The city’s first post-flood boost came in September 1999, when the $14 million, 60,000-square-foot Cabela’s opened downtown. Less than a year later, the Minnesota Legislature approved the Red River State Recreation Area, which included a campground within walking distance of the destination retailer.
“We figured it was a good fit because camping people would be interested in Cabela’s merchandise,” Mayor Lynn Stauss said. “And, people could walk from the campground to our entertainment district (on the boardwalk).”
Stauss chuckled when recounting his first idea for revitalizing downtown – attracting a Native American casino. “This is a better fit,” he said.
Visitors to the recreation area have grown from 44,000 in 2005 to 101,000 in 2010. Overnight campers went from 3,700 in 2005 to 19,400 in 2010. Numbers would have grown again in 2011 without the state government shutdown that affected campground traffic for five weeks in the heart of summer.
In addition to residual benefits from the visitors, the city first got a share of the campground’s profit in 2011, which amounted to about $40,000 in its coffers. Expectations are for an annual city take of $50,000 to $75,000, according to Dave Aker, the city’s park and recreation director.
Because the former Sherlock Park neighborhood can’t be protected from flooding, structures couldn’t be built in the area. That left park land as the only option.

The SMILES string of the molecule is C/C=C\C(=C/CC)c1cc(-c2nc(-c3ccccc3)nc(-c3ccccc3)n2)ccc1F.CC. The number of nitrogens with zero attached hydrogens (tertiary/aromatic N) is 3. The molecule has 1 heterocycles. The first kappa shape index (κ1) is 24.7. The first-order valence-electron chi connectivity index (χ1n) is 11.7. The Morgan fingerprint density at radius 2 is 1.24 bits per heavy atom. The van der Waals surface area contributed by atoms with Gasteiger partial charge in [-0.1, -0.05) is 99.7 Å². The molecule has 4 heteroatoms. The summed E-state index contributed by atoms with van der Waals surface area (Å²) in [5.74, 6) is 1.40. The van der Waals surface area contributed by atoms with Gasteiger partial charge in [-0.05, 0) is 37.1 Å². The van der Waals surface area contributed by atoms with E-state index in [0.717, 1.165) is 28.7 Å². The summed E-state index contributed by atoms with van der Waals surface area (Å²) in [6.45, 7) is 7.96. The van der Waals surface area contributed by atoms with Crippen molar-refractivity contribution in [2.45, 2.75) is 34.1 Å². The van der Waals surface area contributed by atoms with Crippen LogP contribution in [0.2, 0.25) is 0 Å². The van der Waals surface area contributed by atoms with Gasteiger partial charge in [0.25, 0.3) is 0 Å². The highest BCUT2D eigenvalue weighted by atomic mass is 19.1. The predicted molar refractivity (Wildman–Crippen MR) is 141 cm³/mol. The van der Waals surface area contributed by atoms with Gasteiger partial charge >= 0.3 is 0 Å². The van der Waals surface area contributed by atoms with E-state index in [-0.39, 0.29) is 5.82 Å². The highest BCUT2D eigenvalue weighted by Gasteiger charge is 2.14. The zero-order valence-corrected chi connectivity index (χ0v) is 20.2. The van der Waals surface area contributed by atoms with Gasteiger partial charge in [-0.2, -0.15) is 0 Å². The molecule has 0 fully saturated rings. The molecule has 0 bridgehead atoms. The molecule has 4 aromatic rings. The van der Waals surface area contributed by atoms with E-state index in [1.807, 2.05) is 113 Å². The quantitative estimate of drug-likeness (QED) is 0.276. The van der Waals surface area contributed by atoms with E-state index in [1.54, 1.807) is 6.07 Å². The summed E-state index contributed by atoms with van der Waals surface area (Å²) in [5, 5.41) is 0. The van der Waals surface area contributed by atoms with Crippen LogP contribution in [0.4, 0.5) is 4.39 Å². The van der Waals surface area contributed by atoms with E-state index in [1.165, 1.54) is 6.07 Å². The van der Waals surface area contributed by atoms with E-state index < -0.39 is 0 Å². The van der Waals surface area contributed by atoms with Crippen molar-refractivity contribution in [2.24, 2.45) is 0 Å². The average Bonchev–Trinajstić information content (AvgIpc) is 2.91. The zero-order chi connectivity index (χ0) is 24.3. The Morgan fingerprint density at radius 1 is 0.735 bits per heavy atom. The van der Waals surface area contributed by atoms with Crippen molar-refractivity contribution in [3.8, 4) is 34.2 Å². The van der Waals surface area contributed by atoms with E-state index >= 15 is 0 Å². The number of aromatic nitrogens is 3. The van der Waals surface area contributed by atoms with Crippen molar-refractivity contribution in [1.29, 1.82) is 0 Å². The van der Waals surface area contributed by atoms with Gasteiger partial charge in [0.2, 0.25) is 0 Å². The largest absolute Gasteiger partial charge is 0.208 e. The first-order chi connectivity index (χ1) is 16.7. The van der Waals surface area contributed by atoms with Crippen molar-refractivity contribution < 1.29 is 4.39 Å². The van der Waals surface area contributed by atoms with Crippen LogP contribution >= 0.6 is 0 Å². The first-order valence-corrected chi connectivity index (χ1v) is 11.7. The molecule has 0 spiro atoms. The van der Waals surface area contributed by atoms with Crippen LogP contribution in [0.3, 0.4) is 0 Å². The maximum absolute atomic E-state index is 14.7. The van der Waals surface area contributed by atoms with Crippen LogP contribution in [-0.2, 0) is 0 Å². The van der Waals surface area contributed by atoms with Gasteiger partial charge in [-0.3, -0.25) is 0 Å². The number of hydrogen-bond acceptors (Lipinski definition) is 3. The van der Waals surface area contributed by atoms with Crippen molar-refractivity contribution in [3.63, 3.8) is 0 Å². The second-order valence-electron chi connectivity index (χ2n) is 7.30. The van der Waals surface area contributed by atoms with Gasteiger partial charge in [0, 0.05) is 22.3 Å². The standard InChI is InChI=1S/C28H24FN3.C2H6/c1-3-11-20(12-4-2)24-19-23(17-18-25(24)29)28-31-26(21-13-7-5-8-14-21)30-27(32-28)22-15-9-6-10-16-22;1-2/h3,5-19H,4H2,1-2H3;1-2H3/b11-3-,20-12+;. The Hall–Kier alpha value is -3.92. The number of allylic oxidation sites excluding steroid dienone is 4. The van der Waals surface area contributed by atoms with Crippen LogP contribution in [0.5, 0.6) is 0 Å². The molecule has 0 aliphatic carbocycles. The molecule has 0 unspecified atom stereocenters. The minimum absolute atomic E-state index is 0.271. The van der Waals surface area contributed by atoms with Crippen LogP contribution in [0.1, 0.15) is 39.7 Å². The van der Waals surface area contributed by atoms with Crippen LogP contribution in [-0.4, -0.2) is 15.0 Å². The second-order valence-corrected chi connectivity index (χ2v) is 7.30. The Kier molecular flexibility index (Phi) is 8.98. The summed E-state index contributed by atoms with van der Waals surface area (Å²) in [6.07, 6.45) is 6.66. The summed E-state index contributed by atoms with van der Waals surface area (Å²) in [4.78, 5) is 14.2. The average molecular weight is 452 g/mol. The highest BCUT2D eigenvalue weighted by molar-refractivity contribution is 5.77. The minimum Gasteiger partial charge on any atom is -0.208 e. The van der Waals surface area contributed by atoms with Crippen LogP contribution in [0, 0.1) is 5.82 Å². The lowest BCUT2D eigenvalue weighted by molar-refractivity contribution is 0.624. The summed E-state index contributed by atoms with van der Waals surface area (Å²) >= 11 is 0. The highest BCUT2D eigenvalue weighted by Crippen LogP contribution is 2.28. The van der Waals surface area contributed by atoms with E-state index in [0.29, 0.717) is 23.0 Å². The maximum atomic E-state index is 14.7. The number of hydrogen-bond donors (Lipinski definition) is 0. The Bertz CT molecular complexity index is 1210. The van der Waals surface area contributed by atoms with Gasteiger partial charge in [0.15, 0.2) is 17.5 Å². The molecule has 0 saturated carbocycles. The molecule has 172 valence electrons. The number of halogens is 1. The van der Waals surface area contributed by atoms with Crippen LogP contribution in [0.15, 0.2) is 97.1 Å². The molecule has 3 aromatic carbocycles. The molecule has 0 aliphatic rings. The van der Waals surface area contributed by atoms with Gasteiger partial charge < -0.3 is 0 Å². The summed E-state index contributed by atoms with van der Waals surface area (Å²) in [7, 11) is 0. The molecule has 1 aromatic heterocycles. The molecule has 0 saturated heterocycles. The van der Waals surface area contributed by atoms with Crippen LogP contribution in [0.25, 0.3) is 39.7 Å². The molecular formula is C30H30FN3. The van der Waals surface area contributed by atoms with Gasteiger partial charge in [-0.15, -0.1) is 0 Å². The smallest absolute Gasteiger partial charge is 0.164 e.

“We were fortunate to be able to utilize this area by bringing in tourists,” Stauss said. “The only thing else we could have had there was tall grass filled with mosquitoes.”
GF park also lures visitors
Lincoln Drive Park, like Sherlock, has been a post-flood attraction.
At 120 acres, it is Grand Forks’ second-largest park, behind only the complex that includes the 18-hole King’s Walk Golf Course. Lincoln Drive Park is bigger than the neighboring Lincoln Park Golf Course, a nine-hole layout.
It also has a wide variety of attractions. Although it has standard amenities such as a playground, picnic shelters, sand volleyball courts, horseshoe pits and a skating rink, it also offers newer recreation pursuits such as disc golf, which appeals to teens and young adults, and the dog park.
A sledding hill, groomed cross-country ski trail and Christmas in the Park display also make it a popular winter destination.
“It’s been popular since Day 1, without any advertising,” said John Staley, the Park District director. “People just showed up.”
Some are former Lincoln Drive residents who head for a tree or other landmark that identifies their yard. Or they’ll go up to the park’s flagpole, which is in the exact location as the flagpole at Lincoln Elementary, the neighborhood headquarters for social events and flood-fighting.
Those too-frequent flood-fighting Aprils and the area’s geographical isolation from the rest of the city contributed to it being close-knit, former resident Vince Ames said. That strong emotional attachment made it difficult to leave.
But what’s happened since has helped to make the departure easier to accept.
“It’s exciting to drive down there where our place was and see all these people using it,” Ames said. “It’s very gratifying to see the area, so beautiful and home to so many, being utilized in a positive fashion.
“It’s fun for us to go down there, too.”
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Ryan Bakken is a writer for the Grand Forks Herald.